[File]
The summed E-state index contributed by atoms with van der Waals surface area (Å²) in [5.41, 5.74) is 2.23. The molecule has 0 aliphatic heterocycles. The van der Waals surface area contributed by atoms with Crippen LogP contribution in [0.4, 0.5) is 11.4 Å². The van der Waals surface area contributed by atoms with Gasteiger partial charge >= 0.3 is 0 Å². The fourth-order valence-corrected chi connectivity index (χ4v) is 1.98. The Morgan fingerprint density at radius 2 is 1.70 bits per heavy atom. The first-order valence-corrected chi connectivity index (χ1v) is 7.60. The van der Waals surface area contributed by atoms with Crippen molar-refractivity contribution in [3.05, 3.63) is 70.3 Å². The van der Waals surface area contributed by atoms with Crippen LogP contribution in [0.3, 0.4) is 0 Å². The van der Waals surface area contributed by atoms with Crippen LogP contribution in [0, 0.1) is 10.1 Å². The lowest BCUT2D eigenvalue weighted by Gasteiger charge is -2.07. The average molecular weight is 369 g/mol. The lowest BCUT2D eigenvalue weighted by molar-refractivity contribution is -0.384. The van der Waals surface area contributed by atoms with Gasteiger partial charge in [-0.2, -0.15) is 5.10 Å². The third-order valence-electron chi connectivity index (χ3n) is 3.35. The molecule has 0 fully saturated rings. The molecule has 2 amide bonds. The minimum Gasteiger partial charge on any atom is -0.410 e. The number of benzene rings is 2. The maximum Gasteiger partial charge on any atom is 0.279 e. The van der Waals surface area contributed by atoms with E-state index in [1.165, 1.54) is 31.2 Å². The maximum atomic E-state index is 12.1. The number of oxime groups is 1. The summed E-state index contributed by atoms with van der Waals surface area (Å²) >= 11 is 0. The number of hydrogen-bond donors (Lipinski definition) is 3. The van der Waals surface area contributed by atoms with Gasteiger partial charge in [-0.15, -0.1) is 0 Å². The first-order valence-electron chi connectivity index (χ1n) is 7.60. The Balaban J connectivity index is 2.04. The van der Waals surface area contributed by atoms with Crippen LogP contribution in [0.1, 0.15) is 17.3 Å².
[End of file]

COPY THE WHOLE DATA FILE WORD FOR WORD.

The summed E-state index contributed by atoms with van der Waals surface area (Å²) in [5.41, 5.74) is 2.23. The molecule has 0 aliphatic heterocycles. The van der Waals surface area contributed by atoms with Crippen LogP contribution in [0.4, 0.5) is 11.4 Å². The van der Waals surface area contributed by atoms with Gasteiger partial charge >= 0.3 is 0 Å². The fourth-order valence-corrected chi connectivity index (χ4v) is 1.98. The Morgan fingerprint density at radius 2 is 1.70 bits per heavy atom. The first-order valence-corrected chi connectivity index (χ1v) is 7.60. The van der Waals surface area contributed by atoms with Crippen molar-refractivity contribution in [3.05, 3.63) is 70.3 Å². The van der Waals surface area contributed by atoms with Crippen LogP contribution in [0.3, 0.4) is 0 Å². The van der Waals surface area contributed by atoms with Crippen LogP contribution in [0, 0.1) is 10.1 Å². The lowest BCUT2D eigenvalue weighted by Gasteiger charge is -2.07. The average molecular weight is 369 g/mol. The lowest BCUT2D eigenvalue weighted by molar-refractivity contribution is -0.384. The van der Waals surface area contributed by atoms with Gasteiger partial charge in [-0.2, -0.15) is 5.10 Å². The third-order valence-electron chi connectivity index (χ3n) is 3.35. The molecule has 0 fully saturated rings. The molecule has 2 amide bonds. The minimum Gasteiger partial charge on any atom is -0.410 e. The number of benzene rings is 2. The maximum Gasteiger partial charge on any atom is 0.279 e. The van der Waals surface area contributed by atoms with E-state index in [1.165, 1.54) is 31.2 Å². The maximum atomic E-state index is 12.1. The number of oxime groups is 1. The summed E-state index contributed by atoms with van der Waals surface area (Å²) >= 11 is 0. The number of hydrogen-bond donors (Lipinski definition) is 3. The van der Waals surface area contributed by atoms with Gasteiger partial charge in [-0.15, -0.1) is 0 Å². The first-order valence-electron chi connectivity index (χ1n) is 7.60. The Balaban J connectivity index is 2.04. The van der Waals surface area contributed by atoms with Crippen LogP contribution in [0.1, 0.15) is 17.3 Å².